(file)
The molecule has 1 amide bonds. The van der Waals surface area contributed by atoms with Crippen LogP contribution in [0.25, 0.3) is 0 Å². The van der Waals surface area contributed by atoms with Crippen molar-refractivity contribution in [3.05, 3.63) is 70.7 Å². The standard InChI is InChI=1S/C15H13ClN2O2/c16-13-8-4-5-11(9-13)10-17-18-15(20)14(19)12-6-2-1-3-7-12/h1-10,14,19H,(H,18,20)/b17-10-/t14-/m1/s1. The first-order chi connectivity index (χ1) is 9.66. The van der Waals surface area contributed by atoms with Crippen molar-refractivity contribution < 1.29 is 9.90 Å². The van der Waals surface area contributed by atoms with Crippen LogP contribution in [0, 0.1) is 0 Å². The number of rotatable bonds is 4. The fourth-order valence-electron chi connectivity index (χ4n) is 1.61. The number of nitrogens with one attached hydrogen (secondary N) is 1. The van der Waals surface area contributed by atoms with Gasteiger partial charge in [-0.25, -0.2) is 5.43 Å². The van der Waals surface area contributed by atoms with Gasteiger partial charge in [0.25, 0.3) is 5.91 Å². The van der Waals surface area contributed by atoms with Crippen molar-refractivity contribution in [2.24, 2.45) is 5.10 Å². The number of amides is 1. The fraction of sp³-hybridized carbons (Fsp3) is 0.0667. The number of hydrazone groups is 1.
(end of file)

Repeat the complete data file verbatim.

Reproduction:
The molecule has 1 amide bonds. The van der Waals surface area contributed by atoms with Crippen LogP contribution in [0.25, 0.3) is 0 Å². The van der Waals surface area contributed by atoms with Crippen molar-refractivity contribution in [3.05, 3.63) is 70.7 Å². The standard InChI is InChI=1S/C15H13ClN2O2/c16-13-8-4-5-11(9-13)10-17-18-15(20)14(19)12-6-2-1-3-7-12/h1-10,14,19H,(H,18,20)/b17-10-/t14-/m1/s1. The first-order chi connectivity index (χ1) is 9.66. The van der Waals surface area contributed by atoms with Crippen molar-refractivity contribution < 1.29 is 9.90 Å². The van der Waals surface area contributed by atoms with Crippen LogP contribution in [0, 0.1) is 0 Å². The number of rotatable bonds is 4. The fourth-order valence-electron chi connectivity index (χ4n) is 1.61. The number of nitrogens with one attached hydrogen (secondary N) is 1. The van der Waals surface area contributed by atoms with Gasteiger partial charge in [-0.25, -0.2) is 5.43 Å². The van der Waals surface area contributed by atoms with Gasteiger partial charge in [0.25, 0.3) is 5.91 Å². The van der Waals surface area contributed by atoms with Crippen molar-refractivity contribution in [2.24, 2.45) is 5.10 Å². The number of amides is 1. The fraction of sp³-hybridized carbons (Fsp3) is 0.0667. The number of hydrazone groups is 1.